"No," she said. He winced as his mother gently began to drag him from the screen and into the kitchen. "Swords are okay. But not guns. Way too violent."
"But I know it's not real," Charlie said, his signature ferret-y grin returning as he struggled from his mother's grip. At one point, he gave her a smack. "I know it's not real!"
At the moment I'd failed to understand what sin I, Charlie, or poor Nathan Drake had just committed. Only after Charlie had been removed to the kitchen to recuperate did his mother came back to fill me in. With a mixture of sweet and stern, she thanked me for playing with him, appreciative of male guidance in his life other than his father's.
Children, even feral ones, however, whether born in 1982 or 2005, are experts at make-believe. They're also experts in knowing when someone crosses the line.
"He's just not old enough for guns," she said. "You'll understand when you're a parent. For now, only swords."
I nodded my head, a little embarrassed. As she left the room the reality set in that I'd been teaching her seven-year-old boy how to fire a virtual firearm. Uncharted's variation on the Colt .45.
For a while afterwards I went between feeling culpable and self-righteous. When not indignant, I couldn't keep from thinking, in retrospect, it had been my onus to protect Charlie from harm. We live in the age of Columbine, Springfield, Aurora. And I was the adult. The arbiter of good sense. I was, some might say, part of the village. And now, when I'd had my chance to embark some knowledge, as opposed to teaching an already volatile child how to play chess, I'd taught him how to gun down smugglers in the Tibetan frost in the aftermath of a train crash. What type of asshole was I?
In the wake of recent gun violence in the United States, a phenomenon taking on the dimensions of an epidemic, there's been a lot of conversation about cause and effect. Who's accountable when a Jared Loughner patrons his local Wal-Mart to pick up ammo for his Glock? Or when a James Holmes dashes into a movie theatre in Aurora, Colorado, less than a mile from the house I grew up in, only to make you wish Batman really existed? Is it the fault individualism? Right-wing extremism? The PlayStation, the Xbox, and the Wii? In the morass of Second Amendment bombast and counter bombast–much of which this debate revolves around–I found myself looking at the sources of American fantasy, and whether or not they truly, in some form or another, could be looked upon for slaying the sanity of our youth.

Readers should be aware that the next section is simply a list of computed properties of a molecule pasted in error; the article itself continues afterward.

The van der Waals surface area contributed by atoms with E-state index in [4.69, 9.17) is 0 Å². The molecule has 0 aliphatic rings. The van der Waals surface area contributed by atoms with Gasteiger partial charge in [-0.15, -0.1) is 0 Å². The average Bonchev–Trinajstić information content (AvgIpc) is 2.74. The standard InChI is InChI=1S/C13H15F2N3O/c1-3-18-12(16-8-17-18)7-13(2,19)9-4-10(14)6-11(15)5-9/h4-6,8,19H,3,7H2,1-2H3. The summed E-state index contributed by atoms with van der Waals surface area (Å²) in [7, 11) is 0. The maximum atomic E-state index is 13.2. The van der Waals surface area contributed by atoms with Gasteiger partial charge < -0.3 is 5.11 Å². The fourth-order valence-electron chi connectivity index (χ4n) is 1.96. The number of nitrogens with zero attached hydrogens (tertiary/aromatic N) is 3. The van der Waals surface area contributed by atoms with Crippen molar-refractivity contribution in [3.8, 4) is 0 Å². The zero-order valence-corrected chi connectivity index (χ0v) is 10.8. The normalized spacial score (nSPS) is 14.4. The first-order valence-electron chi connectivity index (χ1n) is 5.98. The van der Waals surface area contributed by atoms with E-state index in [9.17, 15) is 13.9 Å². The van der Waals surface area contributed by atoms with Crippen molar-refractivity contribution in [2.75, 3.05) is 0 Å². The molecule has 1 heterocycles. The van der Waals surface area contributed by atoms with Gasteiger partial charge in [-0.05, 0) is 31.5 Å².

As a thought experiment, I decided to compare the video game I played as a seven-year-old, Contra, for the original Nintendo, with the most violent video game I came across in the last three years: Sniper Elite V2, for the PlayStation 3:
CONTRA (NES, 1987):
Premise: Lance ‘Scorpion' Bean and Bill "Mad Dog' Rizer, are sent, side scroll, through what is practically Vietnam, to destroy the alien terrorist group Red Falcon.
Weapons: Rifle, Spread Gun, Flame Torch, Rapid Fire Gun, and Barrier Gun.
Level of Violence: What made this game a challenge for me at seven (particularly until I found The Code) is that touching anything kills you instantly, an act depicted with a Brrrrzzzoowww sound, and a bloodless fade into oblivion.
SNIPER ELITE V2 (PS3, 2012):
Premise: OSS Officer Karl Fairburne fights through Nazi and Soviet operatives in the final days of WWII in attempt to destroy ballistic missiles.
Weapons: You have a variety of weapons to choose from, including sniper rifles. The game is stealth-based, which means most of it involves skulking about for your next target, and blowing it away from a distance.
Level of Violence: The most controversial feature of SEV2 is the X-Ray Kill Cam. When you fire your sniper rifle, the Cam activates, following the bullet's trajectory in slow motion as it reaches its target, and then goes inside the target, tearing apart organs and bones.